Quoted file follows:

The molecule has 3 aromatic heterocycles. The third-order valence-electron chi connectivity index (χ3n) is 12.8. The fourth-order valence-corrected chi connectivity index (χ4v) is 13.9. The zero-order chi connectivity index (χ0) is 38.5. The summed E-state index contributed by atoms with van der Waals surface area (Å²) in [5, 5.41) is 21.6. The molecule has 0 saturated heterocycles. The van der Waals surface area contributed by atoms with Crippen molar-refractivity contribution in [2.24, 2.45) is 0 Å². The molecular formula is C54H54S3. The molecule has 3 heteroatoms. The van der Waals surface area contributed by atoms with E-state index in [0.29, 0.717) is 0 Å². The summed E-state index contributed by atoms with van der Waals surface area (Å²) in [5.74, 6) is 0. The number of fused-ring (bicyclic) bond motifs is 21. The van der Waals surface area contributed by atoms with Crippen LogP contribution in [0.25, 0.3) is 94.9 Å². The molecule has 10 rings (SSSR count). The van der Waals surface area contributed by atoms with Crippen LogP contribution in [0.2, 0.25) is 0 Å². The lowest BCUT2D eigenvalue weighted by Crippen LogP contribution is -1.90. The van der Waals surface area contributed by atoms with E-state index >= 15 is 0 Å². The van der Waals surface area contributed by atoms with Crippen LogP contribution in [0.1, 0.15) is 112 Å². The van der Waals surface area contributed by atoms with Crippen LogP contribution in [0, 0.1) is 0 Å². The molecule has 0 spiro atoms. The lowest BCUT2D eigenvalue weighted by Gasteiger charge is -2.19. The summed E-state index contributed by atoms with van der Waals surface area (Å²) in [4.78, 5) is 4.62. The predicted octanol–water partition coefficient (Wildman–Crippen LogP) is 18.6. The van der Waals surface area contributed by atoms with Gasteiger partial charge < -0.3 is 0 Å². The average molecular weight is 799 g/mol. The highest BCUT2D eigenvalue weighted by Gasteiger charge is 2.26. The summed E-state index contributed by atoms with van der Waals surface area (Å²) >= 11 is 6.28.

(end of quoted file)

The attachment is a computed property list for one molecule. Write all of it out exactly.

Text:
The molecule has 3 aromatic heterocycles. The third-order valence-electron chi connectivity index (χ3n) is 12.8. The fourth-order valence-corrected chi connectivity index (χ4v) is 13.9. The zero-order chi connectivity index (χ0) is 38.5. The summed E-state index contributed by atoms with van der Waals surface area (Å²) in [5, 5.41) is 21.6. The molecule has 0 saturated heterocycles. The van der Waals surface area contributed by atoms with Crippen molar-refractivity contribution in [2.24, 2.45) is 0 Å². The molecular formula is C54H54S3. The molecule has 3 heteroatoms. The van der Waals surface area contributed by atoms with E-state index in [0.29, 0.717) is 0 Å². The summed E-state index contributed by atoms with van der Waals surface area (Å²) in [5.74, 6) is 0. The number of fused-ring (bicyclic) bond motifs is 21. The van der Waals surface area contributed by atoms with Crippen LogP contribution in [0.25, 0.3) is 94.9 Å². The molecule has 10 rings (SSSR count). The van der Waals surface area contributed by atoms with Crippen LogP contribution in [0.2, 0.25) is 0 Å². The lowest BCUT2D eigenvalue weighted by Crippen LogP contribution is -1.90. The van der Waals surface area contributed by atoms with E-state index >= 15 is 0 Å². The van der Waals surface area contributed by atoms with Crippen LogP contribution in [0.1, 0.15) is 112 Å². The van der Waals surface area contributed by atoms with Crippen LogP contribution in [0, 0.1) is 0 Å². The molecule has 0 spiro atoms. The lowest BCUT2D eigenvalue weighted by Gasteiger charge is -2.19. The summed E-state index contributed by atoms with van der Waals surface area (Å²) in [4.78, 5) is 4.62. The predicted octanol–water partition coefficient (Wildman–Crippen LogP) is 18.6. The van der Waals surface area contributed by atoms with Gasteiger partial charge < -0.3 is 0 Å². The average molecular weight is 799 g/mol. The highest BCUT2D eigenvalue weighted by Gasteiger charge is 2.26. The summed E-state index contributed by atoms with van der Waals surface area (Å²) >= 11 is 6.28.